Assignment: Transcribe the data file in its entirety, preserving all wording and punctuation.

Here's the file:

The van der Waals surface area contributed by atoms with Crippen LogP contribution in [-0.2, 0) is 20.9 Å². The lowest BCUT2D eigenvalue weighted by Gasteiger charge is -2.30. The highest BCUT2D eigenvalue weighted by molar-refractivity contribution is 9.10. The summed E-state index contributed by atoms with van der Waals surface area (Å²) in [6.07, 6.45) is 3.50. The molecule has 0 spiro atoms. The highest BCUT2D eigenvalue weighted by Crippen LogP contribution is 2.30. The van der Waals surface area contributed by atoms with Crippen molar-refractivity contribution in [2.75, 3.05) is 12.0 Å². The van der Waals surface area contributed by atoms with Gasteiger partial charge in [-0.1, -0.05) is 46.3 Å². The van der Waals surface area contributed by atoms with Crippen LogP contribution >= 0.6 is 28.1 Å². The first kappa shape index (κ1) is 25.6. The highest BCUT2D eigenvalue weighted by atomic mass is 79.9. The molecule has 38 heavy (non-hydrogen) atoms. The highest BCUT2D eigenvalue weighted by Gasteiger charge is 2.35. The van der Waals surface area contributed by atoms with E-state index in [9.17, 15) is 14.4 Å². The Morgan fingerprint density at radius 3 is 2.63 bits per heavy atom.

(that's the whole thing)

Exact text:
The van der Waals surface area contributed by atoms with Crippen LogP contribution in [-0.2, 0) is 20.9 Å². The lowest BCUT2D eigenvalue weighted by Gasteiger charge is -2.30. The highest BCUT2D eigenvalue weighted by molar-refractivity contribution is 9.10. The summed E-state index contributed by atoms with van der Waals surface area (Å²) in [6.07, 6.45) is 3.50. The molecule has 0 spiro atoms. The highest BCUT2D eigenvalue weighted by Crippen LogP contribution is 2.30. The van der Waals surface area contributed by atoms with Crippen molar-refractivity contribution in [2.75, 3.05) is 12.0 Å². The van der Waals surface area contributed by atoms with Gasteiger partial charge in [-0.1, -0.05) is 46.3 Å². The van der Waals surface area contributed by atoms with Crippen LogP contribution >= 0.6 is 28.1 Å². The first kappa shape index (κ1) is 25.6. The highest BCUT2D eigenvalue weighted by atomic mass is 79.9. The molecule has 38 heavy (non-hydrogen) atoms. The highest BCUT2D eigenvalue weighted by Gasteiger charge is 2.35. The van der Waals surface area contributed by atoms with E-state index in [9.17, 15) is 14.4 Å². The Morgan fingerprint density at radius 3 is 2.63 bits per heavy atom.